Impressive performances of women on the verge
By Margaret Wieringa
Down a few side streets in Brunswick in an art space called Wick Studios, ROARE Productions are staging the classic Australian play Bombshells by Joanna Murray-Smith for this year’s Melbourne Fringe Festival. The work is a series of six monologues from women pushed to the edge, and Kaarin Fairfax has directed this group of six young performers to find interesting and different interpretations of the collection of characters
The show starts strongly with Ruby Swann playing Meryl Louise Davenport, the young mum struggling through the constant, frenetic monologue, judging herself and comparing herself to everyone around her. It’s such a bittersweet, tragic and yet very hilarious piece and Swann balanced the humour and pathos beautifully – in a magnificent white jumpsuit, and literally at the end of her rope.
Next, Ruby Duncan was Tiggy Entwhistle, a recently separated woman who is discussing how succulents changed her life. Duncan’s performance was extremely still and monotonic throughout, which was both a strength and a weakness- it gave the writing a far deeper sense of pain, but at times, missed the humour. Certainly, it was a strong performance from Duncan in an unexpected interpretation of the piece.
The first act finished on Anjelica Angwin’s school talent performance as Mary O’Donnell. We’ve all known these young, extremely self-confident teens who are ready to take on the world of the stage. Perhaps we may have even been her… Angwin captured the arrogance and outrage of the teen performer beautifully. And her dance number was delightful.
Returning from interval we meet Theresa McTerry, portrayed by Emily Riley. Starting on stage dancing in her underwear and drinking champagne, we watch Riley go through a wide variety of emotions as she ends up in a magnificently large wedding dress marrying Ted. As the character became more and more overwhelmed by the day, Riley’s performance became bigger and louder and funnier and more tragic, as needed.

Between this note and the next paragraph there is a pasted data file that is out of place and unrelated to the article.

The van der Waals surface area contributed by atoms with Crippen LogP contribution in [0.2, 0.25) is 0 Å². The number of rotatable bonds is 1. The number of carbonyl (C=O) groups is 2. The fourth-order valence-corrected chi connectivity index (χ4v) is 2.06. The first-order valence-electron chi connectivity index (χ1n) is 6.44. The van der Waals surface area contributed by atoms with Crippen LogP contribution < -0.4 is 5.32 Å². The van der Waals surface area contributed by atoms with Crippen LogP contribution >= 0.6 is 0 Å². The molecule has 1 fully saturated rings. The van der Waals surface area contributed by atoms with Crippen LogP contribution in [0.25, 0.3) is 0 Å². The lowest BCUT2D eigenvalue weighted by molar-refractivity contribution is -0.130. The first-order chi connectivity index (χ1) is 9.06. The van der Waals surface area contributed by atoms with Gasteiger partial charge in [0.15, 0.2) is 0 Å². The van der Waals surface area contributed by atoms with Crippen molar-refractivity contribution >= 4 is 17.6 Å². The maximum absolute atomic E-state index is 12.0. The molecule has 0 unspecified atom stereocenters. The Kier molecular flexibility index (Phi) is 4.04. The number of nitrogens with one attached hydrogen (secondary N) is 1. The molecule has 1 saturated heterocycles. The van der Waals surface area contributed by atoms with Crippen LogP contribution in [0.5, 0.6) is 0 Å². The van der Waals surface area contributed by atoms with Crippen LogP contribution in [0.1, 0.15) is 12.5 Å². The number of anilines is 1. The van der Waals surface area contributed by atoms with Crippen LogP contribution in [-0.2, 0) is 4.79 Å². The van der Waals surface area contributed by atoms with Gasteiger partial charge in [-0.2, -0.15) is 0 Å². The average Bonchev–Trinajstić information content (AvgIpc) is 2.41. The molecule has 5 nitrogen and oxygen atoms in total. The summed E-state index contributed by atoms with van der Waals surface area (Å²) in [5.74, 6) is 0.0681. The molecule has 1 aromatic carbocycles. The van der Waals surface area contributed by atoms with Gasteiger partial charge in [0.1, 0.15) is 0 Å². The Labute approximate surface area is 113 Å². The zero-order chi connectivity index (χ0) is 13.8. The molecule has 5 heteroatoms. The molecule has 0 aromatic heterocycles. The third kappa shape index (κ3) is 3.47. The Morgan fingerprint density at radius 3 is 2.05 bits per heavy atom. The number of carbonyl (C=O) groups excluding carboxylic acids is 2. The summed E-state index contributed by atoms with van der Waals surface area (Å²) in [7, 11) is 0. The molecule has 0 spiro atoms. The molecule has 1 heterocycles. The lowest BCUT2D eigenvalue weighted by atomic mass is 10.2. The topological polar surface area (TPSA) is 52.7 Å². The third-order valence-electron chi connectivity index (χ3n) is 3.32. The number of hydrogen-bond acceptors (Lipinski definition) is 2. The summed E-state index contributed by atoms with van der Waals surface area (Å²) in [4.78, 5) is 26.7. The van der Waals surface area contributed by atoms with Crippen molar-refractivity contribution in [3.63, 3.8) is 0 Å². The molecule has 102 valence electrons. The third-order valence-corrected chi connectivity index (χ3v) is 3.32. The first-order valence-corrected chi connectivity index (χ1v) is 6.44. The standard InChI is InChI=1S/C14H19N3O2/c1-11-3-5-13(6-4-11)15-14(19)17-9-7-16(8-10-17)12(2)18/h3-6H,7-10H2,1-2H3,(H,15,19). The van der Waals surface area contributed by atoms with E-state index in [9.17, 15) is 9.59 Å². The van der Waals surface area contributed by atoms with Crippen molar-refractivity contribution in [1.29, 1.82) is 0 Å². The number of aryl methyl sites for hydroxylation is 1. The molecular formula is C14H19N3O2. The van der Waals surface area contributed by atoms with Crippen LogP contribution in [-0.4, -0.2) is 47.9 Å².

Angie Glavas played Winsome Webster, the button-down widow who has seemingly settled into a pattern that will last the rest of her life. It’s always difficult to have actors play characters so distant in age from themselves, and while it was impossible to ignore that I was watching a young performer, she had a weight to her voice, a pacing and a pitch that conveyed an older character. Glavas was able to do real credit to the humour of the writing with her performance – giving a sense of upright respectability with the occasional naughty wink.
The show ends with a showstopper – travelling Vegas-style singer Zoe Struthers played by Olivia Ramsay. I found this monologue felt somewhat out of place, as all previous five are relatively normal, everyday characters but Struthers is extreme – and Ramsay played it to absolute extreme, with smeared make-up and cartoon-like facial expressions. Possibly some of the potential tragedy of this character may have been lost through the melodrama of the performance, but it also was hindered by some technical issues. Unfortunately during the performance there were several technical cues missed which did slow the flow somewhat, but I am sure that they will be sorted as the season progresses.
There are a lot of choices at Fringe time, but if you are interested in checking out the work of some raw young talent, get yourself to Wick Studios for Bombshells.
Bombshells is playing in Studio A at Wick Studios, 23-25 Leslie St, Brunswick
Monday-Sunday at 7:30 and Sat-Sun Matinees 1:30 September 22-27
Tickets are available through melbournefringe.com.au
Preview $20, Full $25, Conc. $25 Cheap Tuesday $15